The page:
What happens when TV and movies cross paths
Erin McGinn | Thursday, October 12, 2006
Remakes and crossovers between television shows and movies, much like nights at The Linebacker, do not typically end well. Atrocities on the silver screen, like “Lost in Space” (1998) and “Scooby-Doo” (2002), or on the small screen, like “Ferris Bueller” (1990), leave a bad taste and a desire to never view another crossover again.
Where did this desire to mix media begin? Arguably, the trend gained ground with the Star Trek franchise. With six different television series and ten feature films, the franchise has been jumping media since it first began in the 1960s – and with mixed results. “The Next Generation” (1987-94) was incredibly popular during its seven-year run, whereas “Enterprise” ratings declined rapidly during its four-year tenure. Likewise, the movies have had some success, like “The Wrath of Khan” (1982), while others were deemed failures – “The Final Frontier” (1989).
As much of the Star Trek world demonstrates, the crossovers between movies and television do not always end badly – and sometimes they even improve upon the original source material. Several television shows have had movie extensions that have met with box-office success, including “Beavis and Butthead Do America” and “The X-Files.” However, because of the stigma attached to crossovers, many movie-to-television gems fall through the cracks.
The short-lived “The Young Indiana Jones Chronicles” was a critical win and is soon to be released on DVD. And even though it only lasted for two episodes on the air, “Clerks – The Animated Series” has had great DVD sales and is highly popular amongst Kevin Smith fans.
Fortunately, some of the excellent television shows developed from movies are granted the success and recognition that they deserve. The well-received 1994 movie “Stargate” led to the creation of “Stargate SG-1,” which saw a very successful 10-season run. Although differing from the film on minor counts, the series picks up where the film ended with the team exploring other worlds through the stargate. A second television series, “Stargate: Atlantis,” is currently entering its third season on the Sci-Fi channel.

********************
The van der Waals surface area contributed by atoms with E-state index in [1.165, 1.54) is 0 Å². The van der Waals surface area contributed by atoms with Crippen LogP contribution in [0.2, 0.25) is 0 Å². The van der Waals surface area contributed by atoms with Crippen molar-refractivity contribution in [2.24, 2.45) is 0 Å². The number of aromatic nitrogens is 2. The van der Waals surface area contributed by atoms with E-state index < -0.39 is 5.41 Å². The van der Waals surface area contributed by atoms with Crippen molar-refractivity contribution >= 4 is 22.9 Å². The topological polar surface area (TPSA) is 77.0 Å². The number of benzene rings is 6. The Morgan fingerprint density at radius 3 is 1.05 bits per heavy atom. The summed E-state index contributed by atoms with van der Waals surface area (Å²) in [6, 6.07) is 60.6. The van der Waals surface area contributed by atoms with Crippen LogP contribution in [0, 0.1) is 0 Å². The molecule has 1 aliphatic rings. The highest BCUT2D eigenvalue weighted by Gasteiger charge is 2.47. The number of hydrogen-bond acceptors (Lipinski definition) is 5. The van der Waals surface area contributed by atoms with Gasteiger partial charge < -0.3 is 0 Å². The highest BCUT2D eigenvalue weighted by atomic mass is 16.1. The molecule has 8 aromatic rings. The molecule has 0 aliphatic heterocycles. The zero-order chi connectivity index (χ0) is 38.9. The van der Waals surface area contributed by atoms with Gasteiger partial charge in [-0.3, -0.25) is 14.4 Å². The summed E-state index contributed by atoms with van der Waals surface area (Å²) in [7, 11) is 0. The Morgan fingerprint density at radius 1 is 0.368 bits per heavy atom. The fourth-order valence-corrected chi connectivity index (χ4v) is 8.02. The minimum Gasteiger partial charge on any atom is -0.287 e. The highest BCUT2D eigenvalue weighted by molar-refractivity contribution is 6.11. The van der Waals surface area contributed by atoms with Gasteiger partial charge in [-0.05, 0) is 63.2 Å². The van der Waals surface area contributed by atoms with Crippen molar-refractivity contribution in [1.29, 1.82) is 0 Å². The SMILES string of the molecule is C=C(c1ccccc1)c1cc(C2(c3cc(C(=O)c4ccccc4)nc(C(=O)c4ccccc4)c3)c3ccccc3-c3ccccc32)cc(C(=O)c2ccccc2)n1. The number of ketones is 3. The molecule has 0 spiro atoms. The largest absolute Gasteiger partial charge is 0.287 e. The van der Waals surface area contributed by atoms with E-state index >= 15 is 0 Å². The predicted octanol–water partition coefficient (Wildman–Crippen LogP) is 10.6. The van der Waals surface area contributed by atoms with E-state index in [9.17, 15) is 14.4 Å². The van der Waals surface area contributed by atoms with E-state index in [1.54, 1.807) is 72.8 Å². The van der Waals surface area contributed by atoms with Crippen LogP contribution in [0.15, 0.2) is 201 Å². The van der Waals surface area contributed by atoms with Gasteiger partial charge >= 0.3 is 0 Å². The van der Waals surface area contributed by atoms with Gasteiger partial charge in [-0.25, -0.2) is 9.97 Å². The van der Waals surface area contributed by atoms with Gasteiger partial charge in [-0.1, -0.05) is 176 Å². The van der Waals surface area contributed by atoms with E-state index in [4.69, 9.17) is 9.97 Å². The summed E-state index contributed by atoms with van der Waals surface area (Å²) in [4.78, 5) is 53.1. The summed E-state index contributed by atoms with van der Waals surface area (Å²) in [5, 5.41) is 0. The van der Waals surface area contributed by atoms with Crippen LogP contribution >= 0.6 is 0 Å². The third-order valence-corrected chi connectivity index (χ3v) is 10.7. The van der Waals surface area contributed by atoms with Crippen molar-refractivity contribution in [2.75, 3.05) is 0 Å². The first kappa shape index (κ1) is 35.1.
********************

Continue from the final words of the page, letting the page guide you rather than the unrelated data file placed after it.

It’s even possible for a terrific television show to develop from unsuccessful source material. In 1992, “Buffy the Vampire Slayer” hit the big screen and was moderately successful as a horror movie parody.
Creator Joss Whedon, who wasn’t granted the control he desired over the feature film, came back in 1997 with “Buffy the Vampire Slayer,” the television series that aired on the WB and UPN for seven highly successful and critically acclaimed seasons. Much improved from the movie version, “Buffy” combined multiple genres in a serialized format that drew positive criticism from audiences, reviewers and even academics.
The show follows the adventures in adolescence of Buffy and her friends, with the supernatural elements adding emphasis to the teen angst and anguish, which is at the core of the series. The series followed Buffy through high school, college and the early years of adulthood. The success of “Buffy” led to the spin-off show “Angel,” which aired on the WB for five seasons.
Whedon, having worked in both film and television, decided to cross back into movies after his show “Firefly” was dropped by FOX and came back with the movie “Serenity” as a continuation of the series. Although it met with great reviews, “Firefly” was cancelled – only to be resurrected in movie form due to its astonishing DVD sales.
A trend not soon to be abandoned, this past summer saw the film “Miami Vice” meeting with mixed success. Currently showing on NBC is the television series “Friday Night Lights,” which is based on the 2004 movie and receiving promising reviews.
The mixed success of these crossovers is what’s leaving fans of “The Simpsons” and “24” feeling skeptical, as “The Simpsons” movie opens in theatres next summer and the “24” movie enters production.
Hopefully these films will be the next “South Park” – not the next “Wild Wild West.”